Evo Morales: Five more years in the presidency of Bolivia?

If the president is reelected, Morales will have been in office for 19 years

If the president is reelected, Morales will have been in office for 19 years

Evo Morales

Leer en Español: Evo Morales: ¿cinco años más en el poder?

Over the past couple of months, there has been what seems like a political novel in Bolivia after current president Evo Morales requested to the Plurinational Constitutional Tribunal (PCT) permission to run for office in 2019.

The PCT ruled in favor of the Movement for Socialism (MFS), which requested the abolition of those articles that prohibited the extension of a president for more than two terms in office.

The PCT took refuge in the American Convention on Human Rights, signed in 1969 in San José, Costa Rica, clarifying that this pact protects the political rights of reelection and that it must be taken into account, even when enforcing the Bolivian constitution, as it was stated by Macario Cortez, PCT magistrate, at a press conference.

Background

It is worth remembering that in 2016, Evo tried to partake in the presidential elections of 2019 by means of a referendum in which the 'No' won.

Although Morales had stated that he would respect the decision of those who won the referendum, the president, after learning that the opposition had won, affirmed that the campaign had been rigged.

Also, it is not the first time that Evo Morales uses the PCT as a resource to validate his re-election process. For the presidential elections of 2010-2015, the Bolivian president claimed that his first term was before the change of Constitution in 2009, so the re-election of 2010 could not be taken as such, but rather as his first term as Commander in Chief of Bolivia.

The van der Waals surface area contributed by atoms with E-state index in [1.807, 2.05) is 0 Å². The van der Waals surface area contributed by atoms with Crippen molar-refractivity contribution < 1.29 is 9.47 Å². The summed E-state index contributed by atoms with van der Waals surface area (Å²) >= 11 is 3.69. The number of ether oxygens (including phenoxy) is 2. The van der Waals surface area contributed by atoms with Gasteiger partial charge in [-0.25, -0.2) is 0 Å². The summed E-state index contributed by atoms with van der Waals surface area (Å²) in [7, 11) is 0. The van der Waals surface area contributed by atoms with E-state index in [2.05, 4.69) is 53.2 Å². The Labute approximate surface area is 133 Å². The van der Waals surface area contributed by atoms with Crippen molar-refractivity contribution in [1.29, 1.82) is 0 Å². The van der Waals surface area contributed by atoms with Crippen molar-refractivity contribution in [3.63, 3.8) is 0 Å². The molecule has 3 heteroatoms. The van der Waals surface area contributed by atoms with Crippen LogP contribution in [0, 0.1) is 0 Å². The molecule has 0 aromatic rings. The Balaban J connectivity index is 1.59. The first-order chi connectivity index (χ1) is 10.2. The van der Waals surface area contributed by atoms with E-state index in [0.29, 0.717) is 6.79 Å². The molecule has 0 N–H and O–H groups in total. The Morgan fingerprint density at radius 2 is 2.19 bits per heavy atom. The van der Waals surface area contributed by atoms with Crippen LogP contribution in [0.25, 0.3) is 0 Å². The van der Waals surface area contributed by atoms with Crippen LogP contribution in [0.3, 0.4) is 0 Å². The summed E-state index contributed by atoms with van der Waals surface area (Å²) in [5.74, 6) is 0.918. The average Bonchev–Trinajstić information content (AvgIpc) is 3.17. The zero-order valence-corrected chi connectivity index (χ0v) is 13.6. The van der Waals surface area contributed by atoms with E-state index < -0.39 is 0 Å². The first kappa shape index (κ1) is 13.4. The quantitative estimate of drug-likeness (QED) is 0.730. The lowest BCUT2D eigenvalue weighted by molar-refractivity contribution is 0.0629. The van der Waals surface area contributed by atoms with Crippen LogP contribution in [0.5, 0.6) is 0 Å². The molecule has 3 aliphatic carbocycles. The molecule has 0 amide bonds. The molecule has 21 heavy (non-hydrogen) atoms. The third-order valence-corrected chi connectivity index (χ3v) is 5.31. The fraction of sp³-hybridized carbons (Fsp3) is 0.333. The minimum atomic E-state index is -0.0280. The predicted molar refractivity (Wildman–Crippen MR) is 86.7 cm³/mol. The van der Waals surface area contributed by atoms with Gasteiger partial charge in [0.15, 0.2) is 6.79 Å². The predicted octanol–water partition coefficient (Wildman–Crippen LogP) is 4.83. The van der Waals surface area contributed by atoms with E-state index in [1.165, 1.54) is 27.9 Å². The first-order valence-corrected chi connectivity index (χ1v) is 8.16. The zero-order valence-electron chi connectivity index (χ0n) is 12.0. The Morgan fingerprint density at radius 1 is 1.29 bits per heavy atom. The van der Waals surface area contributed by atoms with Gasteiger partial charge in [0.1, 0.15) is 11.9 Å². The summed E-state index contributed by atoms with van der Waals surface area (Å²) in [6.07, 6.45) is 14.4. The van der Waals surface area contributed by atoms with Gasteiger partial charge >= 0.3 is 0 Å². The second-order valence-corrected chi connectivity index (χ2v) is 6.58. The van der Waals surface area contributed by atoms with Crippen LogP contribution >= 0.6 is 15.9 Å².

With this, the Aymara leader managed to secure a second re-election process in 2014, which Morales also won and ended up consolidating his presidential power until, at least, 2020.

Reactions

Of course, this decision has been categorized as 'unconstitutional' by the opposition. Rubén Costas, president of the Social Democratic Movement, accused Evo Morales of using "justice to annul the will of the people expressed on 21F (February 2016) […] this on the part of a government already delegitimized by its actions."

Ex-president, Jorge Quiroga, considered this ruling as a "blow to the popular will expressed on 21F, attributing the measure of the PCT to the president of the republic "lies repeatedly, to try to stay in the power".

Luis Almagro, Secretary General of the Organization of American States (OAS), explains that "the American Convention on Human Rights does not contemplate the right to perpetuate in the power ". For what, according to Almagro, there are no reliable arguments with which to excuse the delegitimization of the Magna Carta in Bolivia.

Morales would not be the first

It is important to remember that Evo Morales is not the first Latin American president who intends to perpetuate himself in power. The record has been held by the late Fidel Castro with his 49 years in the presidency of Cuba, from 1959 to 2008, the year in which he yielded authority to his brother, the current Cuban president, Raul Castro.

However, it is worth mentioning other left-wing leaders like Hugo Chávez, in Venezuela, with 14 years in power from 1999 to 2013. As well as Daniel Ortega (15 years) with two major periods in Nicaragua.

 

Latin American Post | Christopher Ramírez Hernández

Copy edited by Susana Ciicchetto

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